After filming his final Bond movie, Roger Moore, who had contemplated retiring from the role in the past, announced he was leaving due to his age. At 58, the actor who critics had described as “long in the tooth”, was at the time, the oldest James Bond actor ever. He had also tied with Connery as the actors to have played Bond in most movies with the both of them having appeared in seven films.

Timothy Dalton (1987–89)

Following the retirement of the long-serving Roger Moore, film producers went in search of a new actor to play James Bond. Actors like Sam Neill and Pierce Brosnan were strongly considered for the role, however, classically trained Welsh-born English Shakespearian actor Timothy Dalton was eventually chosen.

Unlike his predecessors, Dalton made little effort to incorporate some fun and humour into his portrayal of Bond. He was more focused on being a dark, cold, and ruthless killer as written about in Fleming’s books, rather than the womanizing, one-line joke telling character the role had evolved to become. His acting divided opinions among critics as some hailed him for the originality and accurate interpretation of the role while others called it outdated. Dalton appeared in two movies; The Living Daylights (1987) and Licence to Kill (1989) both of which performed poorly at the box office. He was slated to appear in a third one, however, a court case on the licensing of the James Bond movies meant that none was produced again and his contract with the film series expired in 1993, prompting him to leave and pursue other endeavours.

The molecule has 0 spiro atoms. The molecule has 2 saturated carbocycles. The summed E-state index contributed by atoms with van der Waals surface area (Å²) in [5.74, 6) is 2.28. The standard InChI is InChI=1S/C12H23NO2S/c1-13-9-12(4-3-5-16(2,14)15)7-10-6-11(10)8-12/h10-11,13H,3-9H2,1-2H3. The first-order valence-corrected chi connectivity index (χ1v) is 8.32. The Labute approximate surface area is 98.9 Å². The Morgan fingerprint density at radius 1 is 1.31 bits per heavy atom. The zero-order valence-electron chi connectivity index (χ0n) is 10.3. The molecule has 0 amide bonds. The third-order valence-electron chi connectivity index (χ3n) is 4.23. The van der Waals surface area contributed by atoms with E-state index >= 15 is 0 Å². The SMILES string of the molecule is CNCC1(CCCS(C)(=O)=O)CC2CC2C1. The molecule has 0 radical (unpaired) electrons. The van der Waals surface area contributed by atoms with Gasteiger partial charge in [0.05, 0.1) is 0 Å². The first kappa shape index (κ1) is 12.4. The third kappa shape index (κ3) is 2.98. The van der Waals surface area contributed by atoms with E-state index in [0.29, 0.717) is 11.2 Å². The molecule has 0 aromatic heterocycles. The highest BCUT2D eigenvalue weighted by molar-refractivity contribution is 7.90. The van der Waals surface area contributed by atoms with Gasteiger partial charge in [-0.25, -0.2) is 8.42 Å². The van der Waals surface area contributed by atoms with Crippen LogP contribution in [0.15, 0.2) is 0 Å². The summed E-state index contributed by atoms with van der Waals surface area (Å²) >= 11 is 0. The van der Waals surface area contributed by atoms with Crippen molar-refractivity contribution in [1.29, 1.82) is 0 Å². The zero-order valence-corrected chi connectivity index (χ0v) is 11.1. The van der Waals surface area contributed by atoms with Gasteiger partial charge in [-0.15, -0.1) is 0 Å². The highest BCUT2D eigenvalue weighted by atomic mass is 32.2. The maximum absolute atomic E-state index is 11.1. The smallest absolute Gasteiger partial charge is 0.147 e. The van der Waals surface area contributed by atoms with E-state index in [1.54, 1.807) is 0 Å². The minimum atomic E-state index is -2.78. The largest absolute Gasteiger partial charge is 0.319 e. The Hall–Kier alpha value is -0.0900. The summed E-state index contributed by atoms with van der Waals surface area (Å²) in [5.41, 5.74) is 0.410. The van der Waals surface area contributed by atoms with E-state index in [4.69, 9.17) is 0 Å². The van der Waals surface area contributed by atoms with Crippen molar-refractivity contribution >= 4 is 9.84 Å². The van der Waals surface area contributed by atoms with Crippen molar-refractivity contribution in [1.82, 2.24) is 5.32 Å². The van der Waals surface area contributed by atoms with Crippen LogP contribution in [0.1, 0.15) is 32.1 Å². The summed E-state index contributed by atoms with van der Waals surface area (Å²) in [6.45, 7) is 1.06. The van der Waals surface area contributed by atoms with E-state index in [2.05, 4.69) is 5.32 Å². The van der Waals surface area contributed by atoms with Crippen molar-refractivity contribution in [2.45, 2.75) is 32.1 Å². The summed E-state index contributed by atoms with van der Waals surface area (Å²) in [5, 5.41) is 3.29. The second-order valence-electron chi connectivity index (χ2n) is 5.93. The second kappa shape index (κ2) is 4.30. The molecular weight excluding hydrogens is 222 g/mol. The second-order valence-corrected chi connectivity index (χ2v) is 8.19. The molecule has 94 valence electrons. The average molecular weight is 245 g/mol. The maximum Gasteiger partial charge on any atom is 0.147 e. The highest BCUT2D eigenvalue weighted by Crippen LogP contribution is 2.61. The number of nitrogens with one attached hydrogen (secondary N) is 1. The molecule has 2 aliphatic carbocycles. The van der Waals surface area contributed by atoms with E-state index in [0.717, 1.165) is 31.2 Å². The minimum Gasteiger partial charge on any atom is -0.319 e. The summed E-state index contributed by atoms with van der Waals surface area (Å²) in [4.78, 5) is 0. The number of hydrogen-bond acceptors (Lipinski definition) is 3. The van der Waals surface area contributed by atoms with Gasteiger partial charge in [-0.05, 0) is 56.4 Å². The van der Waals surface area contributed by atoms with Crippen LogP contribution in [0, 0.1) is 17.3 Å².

Pierce Brosnan (1995–2002)

With Dalton out the door, producers recruited Irish-born American actor, , who was previously considered for the role. It helped that his wife at the time, Cassandra Harris, who had appeared in one of the previous Bond movies, introduced him to one of the producers who took a liking to him.

Brosnan put pen to paper on a three-film Bond deal with the option of a fourth. His first film was GoldenEye (1995) which became the most successful Bond film since Moore appeared in Moonraker. Brosnan was hailed for his high degree of suavity, elegance, charm, and humour, which came along with some toughness and grit, traits that combined both Connery and Moore’s characteristics. Brosnan also made sure to reflect a few personal and social opinions into his character, such as not smoking and denouncing sexist and misogynistic traits that had defined Bond in the past. This made Brosnan even more appealing to the public as his movies were widely embraced.